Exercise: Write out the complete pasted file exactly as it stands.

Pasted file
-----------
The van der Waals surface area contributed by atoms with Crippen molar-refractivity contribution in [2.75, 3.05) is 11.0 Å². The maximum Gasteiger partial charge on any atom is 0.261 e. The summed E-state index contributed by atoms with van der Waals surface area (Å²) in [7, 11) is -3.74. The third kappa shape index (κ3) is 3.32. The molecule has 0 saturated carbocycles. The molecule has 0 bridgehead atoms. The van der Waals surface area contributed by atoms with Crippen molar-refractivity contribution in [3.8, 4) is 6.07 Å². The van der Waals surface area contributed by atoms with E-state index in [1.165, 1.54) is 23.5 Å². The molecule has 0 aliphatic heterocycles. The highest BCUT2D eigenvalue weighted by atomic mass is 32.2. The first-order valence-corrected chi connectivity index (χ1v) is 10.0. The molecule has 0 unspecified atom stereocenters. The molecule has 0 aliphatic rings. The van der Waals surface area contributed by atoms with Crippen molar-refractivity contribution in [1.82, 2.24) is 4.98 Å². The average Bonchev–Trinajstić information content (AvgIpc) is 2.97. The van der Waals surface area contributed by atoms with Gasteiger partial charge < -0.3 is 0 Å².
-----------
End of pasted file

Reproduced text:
The van der Waals surface area contributed by atoms with Crippen molar-refractivity contribution in [2.75, 3.05) is 11.0 Å². The maximum Gasteiger partial charge on any atom is 0.261 e. The summed E-state index contributed by atoms with van der Waals surface area (Å²) in [7, 11) is -3.74. The third kappa shape index (κ3) is 3.32. The molecule has 0 saturated carbocycles. The molecule has 0 bridgehead atoms. The van der Waals surface area contributed by atoms with Crippen molar-refractivity contribution in [3.8, 4) is 6.07 Å². The van der Waals surface area contributed by atoms with E-state index in [1.165, 1.54) is 23.5 Å². The molecule has 0 aliphatic heterocycles. The highest BCUT2D eigenvalue weighted by atomic mass is 32.2. The first-order valence-corrected chi connectivity index (χ1v) is 10.0. The molecule has 0 unspecified atom stereocenters. The molecule has 0 aliphatic rings. The van der Waals surface area contributed by atoms with Crippen molar-refractivity contribution in [1.82, 2.24) is 4.98 Å². The average Bonchev–Trinajstić information content (AvgIpc) is 2.97. The van der Waals surface area contributed by atoms with Gasteiger partial charge < -0.3 is 0 Å².